Iraqi forces have halted an attempted suicide bomb attack near the French embassy in Baghdad, an Iraqi general said Monday. If it has been successful, it would have been the second attack this year targeting a foreign embassy.
AFP - Iraqi forces have thwarted an attempt by a suicide bomber to blow up a vehicle by the French embassy in Baghdad, an Iraqi general told AFP on Monday.
The attack, if carried out, would have been the second by insurgent groups against foreign embassies this year, after three suicide bombers detonated explosives-packed cars nearly simultaneously against regional and European missions, killing 30 people on April 4.
"We aborted a car bomb attempt led by a suicide bomber against the French embassy," Brigadier General Ahmed Abu Rheef, the director of internal affairs and security at the interior ministry, said.
Abu Rheef did not give details of when or how the attack was stopped, but said that the group attempting to bomb the embassy was the same as the one that took dozens of worshippers hostage at a Baghdad cathedral.
The October 31 church siege ended in the deaths of 44 worshippers, two priests and five security force members in an attack which sparked an international outcry.
Around 60 other people were wounded in the bloodbath, and the five militants who carried it out were also killed.
Al-Qaeda said it launched the church attack to force the release of converts to Islam it said were being detained by the Coptic Church in Egypt. Days later it declared Christians everywhere "legitimate targets."
The French embassy declined to comment on the news of the aborted bomb plot when contacted by AFP.
The interior ministry had informed officials from several countries of the foiled attack at a briefing earlier on Monday, according to a European diplomat with knowledge of the meeting.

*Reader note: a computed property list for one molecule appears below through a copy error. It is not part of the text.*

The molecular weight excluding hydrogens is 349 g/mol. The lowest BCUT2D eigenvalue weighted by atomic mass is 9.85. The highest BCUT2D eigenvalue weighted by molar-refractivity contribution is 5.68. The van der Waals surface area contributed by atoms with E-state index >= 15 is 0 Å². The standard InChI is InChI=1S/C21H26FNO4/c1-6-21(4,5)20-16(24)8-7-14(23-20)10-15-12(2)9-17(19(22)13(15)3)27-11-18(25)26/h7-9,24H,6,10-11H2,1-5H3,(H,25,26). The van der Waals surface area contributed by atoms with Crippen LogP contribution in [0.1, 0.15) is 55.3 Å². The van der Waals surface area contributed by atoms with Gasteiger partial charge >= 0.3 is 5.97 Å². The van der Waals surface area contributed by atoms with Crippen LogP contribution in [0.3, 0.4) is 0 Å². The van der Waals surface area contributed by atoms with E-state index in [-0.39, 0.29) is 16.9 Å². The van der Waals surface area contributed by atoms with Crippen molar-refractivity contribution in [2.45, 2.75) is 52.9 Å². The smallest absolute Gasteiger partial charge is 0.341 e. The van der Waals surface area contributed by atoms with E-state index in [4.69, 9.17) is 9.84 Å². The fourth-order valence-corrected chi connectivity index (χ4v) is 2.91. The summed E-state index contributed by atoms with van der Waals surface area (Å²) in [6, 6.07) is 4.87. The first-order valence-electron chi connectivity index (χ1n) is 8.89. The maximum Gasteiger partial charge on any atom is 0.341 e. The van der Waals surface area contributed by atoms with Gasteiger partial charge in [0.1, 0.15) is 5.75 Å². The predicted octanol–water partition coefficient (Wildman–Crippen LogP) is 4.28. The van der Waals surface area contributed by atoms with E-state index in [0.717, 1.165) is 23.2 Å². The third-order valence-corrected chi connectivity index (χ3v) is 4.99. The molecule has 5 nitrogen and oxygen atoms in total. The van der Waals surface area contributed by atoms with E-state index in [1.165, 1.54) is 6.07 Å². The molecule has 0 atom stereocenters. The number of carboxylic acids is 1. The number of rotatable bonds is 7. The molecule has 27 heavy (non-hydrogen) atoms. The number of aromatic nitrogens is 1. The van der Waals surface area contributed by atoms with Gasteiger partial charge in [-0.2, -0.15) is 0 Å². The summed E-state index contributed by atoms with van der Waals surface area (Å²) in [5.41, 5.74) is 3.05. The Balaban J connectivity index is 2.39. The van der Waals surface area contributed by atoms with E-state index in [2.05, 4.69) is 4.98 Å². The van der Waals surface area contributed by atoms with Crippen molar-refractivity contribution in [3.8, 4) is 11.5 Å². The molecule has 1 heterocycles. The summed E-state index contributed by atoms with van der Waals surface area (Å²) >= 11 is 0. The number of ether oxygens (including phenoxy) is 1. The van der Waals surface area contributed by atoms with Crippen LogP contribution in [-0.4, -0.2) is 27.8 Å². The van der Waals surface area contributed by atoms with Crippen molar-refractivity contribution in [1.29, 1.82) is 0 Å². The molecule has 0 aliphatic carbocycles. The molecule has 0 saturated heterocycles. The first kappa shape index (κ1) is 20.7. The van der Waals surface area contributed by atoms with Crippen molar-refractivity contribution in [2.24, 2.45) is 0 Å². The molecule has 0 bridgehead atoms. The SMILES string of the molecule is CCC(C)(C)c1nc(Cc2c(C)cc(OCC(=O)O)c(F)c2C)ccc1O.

The ministry told them that the arrests this month of a dozen people suspected of helping to carry out the church attack directly led to the thwarting of the embassy plot.
"During the meeting, someone raised the fact that the arrests which were made prevented a bomb attack from happening at the French embassy," the diplomat said, speaking on condition of anonymity.
Among those apprehended following the church seige were Huthaifa al-Batawi, the Baghdad chief of the Islamic State of Iraq, the Al-Qaeda front group which carried out the attack, while senior ISI leader Ammar al-Najadi was killed, an interior ministry official said on Saturday.
Batawi replaced Munaf Abdul Rahim al-Rawi, who was arrested by Iraqi security forces on March 11.
Iraqi security forces have said Rawi's arrest provided crucial intelligence that helped lead to the killings in April of Abu Omar al-Baghdadi, the political leader of Al-Qaeda in Iraq, and Abu Ayub al-Masri, the insurgent group's self-styled "minister of war."
The 12 militants were captured in raids carried out in the upscale west Baghdad neighbourhood of Mansur and on Palestine Street in the east of the city, the official said.
He added that authorities seized six tonnes of explosives and toxic gas in the properties raided, and said the arrests had helped prevent several attacks, including ones targeting Baghdad's heavily fortified Green Zone which is home to several embassies and government buildings.
The April attacks, claimed by Al-Qaeda, involved two car bombs against the Egyptian and Iranian missions, while a third struck an intersection near the German, Spanish and Syrian embassies.
In all, 30 people were killed and 224 wounded.
Date created : 2010-11-29